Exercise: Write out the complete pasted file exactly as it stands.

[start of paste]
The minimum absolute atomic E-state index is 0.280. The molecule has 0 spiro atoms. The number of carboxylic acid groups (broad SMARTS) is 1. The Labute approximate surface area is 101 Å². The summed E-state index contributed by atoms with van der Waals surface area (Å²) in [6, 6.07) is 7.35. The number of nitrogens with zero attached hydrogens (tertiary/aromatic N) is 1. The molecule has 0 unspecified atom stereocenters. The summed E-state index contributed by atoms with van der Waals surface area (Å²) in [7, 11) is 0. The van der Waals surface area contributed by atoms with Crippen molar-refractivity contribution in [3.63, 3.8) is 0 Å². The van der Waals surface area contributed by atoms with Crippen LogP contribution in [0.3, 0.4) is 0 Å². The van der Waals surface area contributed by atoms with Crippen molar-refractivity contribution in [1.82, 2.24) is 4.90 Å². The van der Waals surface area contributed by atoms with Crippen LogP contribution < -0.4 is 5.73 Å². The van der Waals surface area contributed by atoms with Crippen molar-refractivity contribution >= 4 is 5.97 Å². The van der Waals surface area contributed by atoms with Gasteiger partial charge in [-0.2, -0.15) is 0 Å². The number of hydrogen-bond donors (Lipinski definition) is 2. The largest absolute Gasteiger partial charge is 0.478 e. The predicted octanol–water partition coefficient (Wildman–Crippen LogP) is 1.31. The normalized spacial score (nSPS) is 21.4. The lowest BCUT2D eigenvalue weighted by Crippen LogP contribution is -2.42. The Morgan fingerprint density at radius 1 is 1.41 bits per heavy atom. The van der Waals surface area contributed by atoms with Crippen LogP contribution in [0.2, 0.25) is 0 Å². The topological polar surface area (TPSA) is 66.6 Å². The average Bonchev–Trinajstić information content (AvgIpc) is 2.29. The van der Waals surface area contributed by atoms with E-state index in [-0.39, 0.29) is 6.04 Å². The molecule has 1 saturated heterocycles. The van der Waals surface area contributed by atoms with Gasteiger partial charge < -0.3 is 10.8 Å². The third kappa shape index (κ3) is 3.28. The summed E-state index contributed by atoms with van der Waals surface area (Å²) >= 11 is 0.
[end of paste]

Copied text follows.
The minimum absolute atomic E-state index is 0.280. The molecule has 0 spiro atoms. The number of carboxylic acid groups (broad SMARTS) is 1. The Labute approximate surface area is 101 Å². The summed E-state index contributed by atoms with van der Waals surface area (Å²) in [6, 6.07) is 7.35. The number of nitrogens with zero attached hydrogens (tertiary/aromatic N) is 1. The molecule has 0 unspecified atom stereocenters. The summed E-state index contributed by atoms with van der Waals surface area (Å²) in [7, 11) is 0. The van der Waals surface area contributed by atoms with Crippen molar-refractivity contribution in [3.63, 3.8) is 0 Å². The van der Waals surface area contributed by atoms with Crippen LogP contribution in [0.3, 0.4) is 0 Å². The van der Waals surface area contributed by atoms with Crippen molar-refractivity contribution in [1.82, 2.24) is 4.90 Å². The van der Waals surface area contributed by atoms with Crippen LogP contribution < -0.4 is 5.73 Å². The van der Waals surface area contributed by atoms with Crippen molar-refractivity contribution >= 4 is 5.97 Å². The van der Waals surface area contributed by atoms with Gasteiger partial charge in [-0.2, -0.15) is 0 Å². The number of hydrogen-bond donors (Lipinski definition) is 2. The largest absolute Gasteiger partial charge is 0.478 e. The predicted octanol–water partition coefficient (Wildman–Crippen LogP) is 1.31. The normalized spacial score (nSPS) is 21.4. The lowest BCUT2D eigenvalue weighted by Crippen LogP contribution is -2.42. The Morgan fingerprint density at radius 1 is 1.41 bits per heavy atom. The van der Waals surface area contributed by atoms with Crippen LogP contribution in [0.2, 0.25) is 0 Å². The topological polar surface area (TPSA) is 66.6 Å². The average Bonchev–Trinajstić information content (AvgIpc) is 2.29. The van der Waals surface area contributed by atoms with E-state index in [-0.39, 0.29) is 6.04 Å². The molecule has 1 saturated heterocycles. The van der Waals surface area contributed by atoms with Gasteiger partial charge < -0.3 is 10.8 Å². The third kappa shape index (κ3) is 3.28. The summed E-state index contributed by atoms with van der Waals surface area (Å²) >= 11 is 0.